Letters To My Sons | February

Dear Cash,

The 10th and 17th were special days for you this month, however, waiting for them to arrive wasn't so easy. At least at first. You see, it was the end of December when, after delving back into your shark fanaticism, you mentioned that you wanted to get a Megalodon tooth. I agreed as long as you earned your own money for it. We searched for fossils on eBay until we found one that you could afford. Though it wasn't the most expensive Megalodon tooth (very rare ones over 7" long can run into the hundreds), we found a 5 1/2 " one that with dedication and patience, would be yours by February 10th. 

At first you didn't like the idea of having to wait almost two months for your Megalodon tooth. Not surprisingly, you wanted it right away. Especially since this all coincided with a notice from your teacher that your class would be doing "shares" through February 17th, with yours scheduled for mid-January. You knew you wouldn't have your tooth by then and were crushed. 

While walking to the subway after school, through your quiet tears, I suggested we ask your teacher if we could move yours to February 17th, which would give you the extra time needed. We talked about how grownups do this all the time; they work for things they really want even though it can feel like forever to save up enough. But how satisfying it feels when you finally earn something so precious. You managed to come around to the idea, recognizing that it actually could be good thing to talk about with your friends, and wiped away your tears in true Cash commitment.


That evening Anna emailed back saying that your share was officially moved to the 17th, and the first thing you did was make a calendar of the days you had left. You wanted something you could cross off each night before bed, most importantly I presume, to help pass the time. 

Every morning you eagerly asked what your jobs were for the day -- such things as carrying the grocery bags, drying the dishes, cleaning windows, sweeping the floor, making your bed, reading books to Grey, cleaning the bathroom (sink and toilet!), lugging the laundry bag, putting away folded clothes and emptying the waste baskets. You would do around 3 jobs per day, collecting $1.00 to put in your "CASH BOX".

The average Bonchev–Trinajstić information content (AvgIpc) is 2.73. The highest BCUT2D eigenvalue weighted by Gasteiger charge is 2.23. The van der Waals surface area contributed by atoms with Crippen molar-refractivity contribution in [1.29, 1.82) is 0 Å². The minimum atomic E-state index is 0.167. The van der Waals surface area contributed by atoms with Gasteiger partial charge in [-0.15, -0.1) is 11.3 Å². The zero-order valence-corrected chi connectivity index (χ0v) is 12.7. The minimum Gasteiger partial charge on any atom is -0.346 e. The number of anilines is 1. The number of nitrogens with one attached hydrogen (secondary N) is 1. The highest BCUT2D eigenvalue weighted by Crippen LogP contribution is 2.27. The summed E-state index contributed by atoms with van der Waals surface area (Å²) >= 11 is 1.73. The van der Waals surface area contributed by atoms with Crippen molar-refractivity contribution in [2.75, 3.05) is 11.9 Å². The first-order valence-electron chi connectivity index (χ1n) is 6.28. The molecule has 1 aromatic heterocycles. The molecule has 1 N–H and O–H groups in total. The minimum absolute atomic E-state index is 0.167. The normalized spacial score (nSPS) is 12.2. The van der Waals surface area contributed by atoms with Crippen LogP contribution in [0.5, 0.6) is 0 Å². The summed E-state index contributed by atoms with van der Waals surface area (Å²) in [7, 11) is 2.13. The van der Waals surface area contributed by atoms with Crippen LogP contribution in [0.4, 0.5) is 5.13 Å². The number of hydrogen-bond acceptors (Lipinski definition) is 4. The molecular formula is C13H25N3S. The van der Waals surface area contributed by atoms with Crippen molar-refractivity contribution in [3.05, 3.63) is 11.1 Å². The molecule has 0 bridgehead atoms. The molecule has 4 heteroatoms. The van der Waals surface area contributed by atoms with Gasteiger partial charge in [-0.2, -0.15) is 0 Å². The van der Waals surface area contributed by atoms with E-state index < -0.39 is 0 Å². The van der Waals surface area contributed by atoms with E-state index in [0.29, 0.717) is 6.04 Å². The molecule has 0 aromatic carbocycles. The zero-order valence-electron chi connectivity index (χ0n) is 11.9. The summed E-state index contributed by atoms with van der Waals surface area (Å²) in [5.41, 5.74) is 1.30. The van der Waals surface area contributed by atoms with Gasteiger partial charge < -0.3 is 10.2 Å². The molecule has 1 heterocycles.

You kept a sketchbook filled with drawings and descriptions of all of your jobs, and each night religiously put on "X" on your calendar. The Megalodon tooth remained in the office closet (following a contentious ebay win) until you had finally earned enough. As I watched you hold the tooth with such care and elation, turning it over and over in your hands, it was clear that your new possession meant more to you because of the wait. Because you worked for it.

When the day of your school share arrived, you brought your Megalodon tooth along with a list of facts about where it was found. You shared details about the shark itself (three times bigger than a Great White) and used a measuring tape to show your friends the difference in size between the Megalodon tooth and that of its Great White relative. You told me that you were a little shy at the beginning of your share, but once you started reading to your friends, you felt better. "I worked through it Mommy." And your teacher said that she didn't notice any nervousness whatsoever. So Bravo "Cash the Shark" (a nickname your classmates have appropriately given you) for a job well done! 

This February was kind of like "Shark Month" in our house; one snowy day you worked on your "100 days of school" project - painting a Great White portrait, while another day we spent making frosted shark cookies. 

However, I will remember most the lessons you learned and the patience you garnered in working toward your goal. You're already talking about earning more teeth for your collection, though the next one might very well be your own since you officially have your first wiggly tooth! And who knows, the tooth fairy just might put a $1.00 in your "CASH BOX". 

I love you Cashew!  Always & forever, Mom

The Graduate

It's not easy moving through a sea of parent "iphoneographers" at a preschool graduation with a larger "real" camera, but somehow I managed to capture this moment. Ladies and gentlemen, I present to you, my first official preschool graduate. Sweet as a rose.